ANDE's 2016 Impact Report on the State of the SGB Sector
SMALL AND GROWING BUSINESSES SGBs are commercially viable businesses with between five and 250 employees that have strong potential for growth. Growth is key to this definition, as it is the focus on growth that differentiates SGBs from the broader group of micro, small, and medium enterprises (MSMEs). Unlike the vast majority of microentrepreneurs, entrepreneurs who start and manage SGBs have ambition to scale. Not only do they create income for their families, but they also have the potential to create jobs for the local economy and increase access to critical goods and services for underserved communities. In contrast to more established, larger enterprises, SGBs often lack access to the fi nancial or knowledge resources they need to grow. Thus, their potential for social impact is not fully tapped.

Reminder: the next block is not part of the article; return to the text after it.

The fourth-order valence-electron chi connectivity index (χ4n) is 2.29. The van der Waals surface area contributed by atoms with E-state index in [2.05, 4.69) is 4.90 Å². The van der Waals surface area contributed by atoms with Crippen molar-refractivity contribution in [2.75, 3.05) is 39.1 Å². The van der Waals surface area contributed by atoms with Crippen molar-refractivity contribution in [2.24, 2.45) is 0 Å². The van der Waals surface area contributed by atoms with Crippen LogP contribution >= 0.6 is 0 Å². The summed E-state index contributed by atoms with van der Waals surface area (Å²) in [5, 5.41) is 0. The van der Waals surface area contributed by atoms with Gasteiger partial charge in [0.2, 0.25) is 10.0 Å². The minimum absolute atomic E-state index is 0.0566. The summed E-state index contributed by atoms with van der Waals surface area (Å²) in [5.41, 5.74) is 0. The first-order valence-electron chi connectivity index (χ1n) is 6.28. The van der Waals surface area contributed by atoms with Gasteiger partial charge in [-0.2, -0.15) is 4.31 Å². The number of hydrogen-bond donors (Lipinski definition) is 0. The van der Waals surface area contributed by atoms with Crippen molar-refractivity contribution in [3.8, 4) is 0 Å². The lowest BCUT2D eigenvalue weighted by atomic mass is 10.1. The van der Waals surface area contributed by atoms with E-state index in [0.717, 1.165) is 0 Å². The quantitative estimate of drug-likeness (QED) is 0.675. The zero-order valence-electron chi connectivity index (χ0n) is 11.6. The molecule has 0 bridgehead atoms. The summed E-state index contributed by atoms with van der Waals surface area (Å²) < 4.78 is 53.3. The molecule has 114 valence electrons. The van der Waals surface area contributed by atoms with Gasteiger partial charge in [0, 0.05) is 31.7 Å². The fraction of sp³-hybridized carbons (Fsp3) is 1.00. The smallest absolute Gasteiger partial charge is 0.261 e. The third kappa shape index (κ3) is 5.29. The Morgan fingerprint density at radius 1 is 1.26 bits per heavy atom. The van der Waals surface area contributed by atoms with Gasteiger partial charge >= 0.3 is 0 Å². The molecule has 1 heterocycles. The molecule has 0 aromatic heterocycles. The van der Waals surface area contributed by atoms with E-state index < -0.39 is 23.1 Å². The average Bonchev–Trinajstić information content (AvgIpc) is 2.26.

ABOUT SGB INTERMEDIARIES
Intermediaries include organizations that work directly with SGBs, such as investors and
capacity development providers. They also include organizations that support SGBs indirectly,
such as development fi nance institutions, private foundations, and research institutions.
Intermediaries assist SGBs on their path to scale, and they tend to focus on the four major
challenges that present barriers to growth: access to talent, access to capital, access to
markets, and an enabling business environment.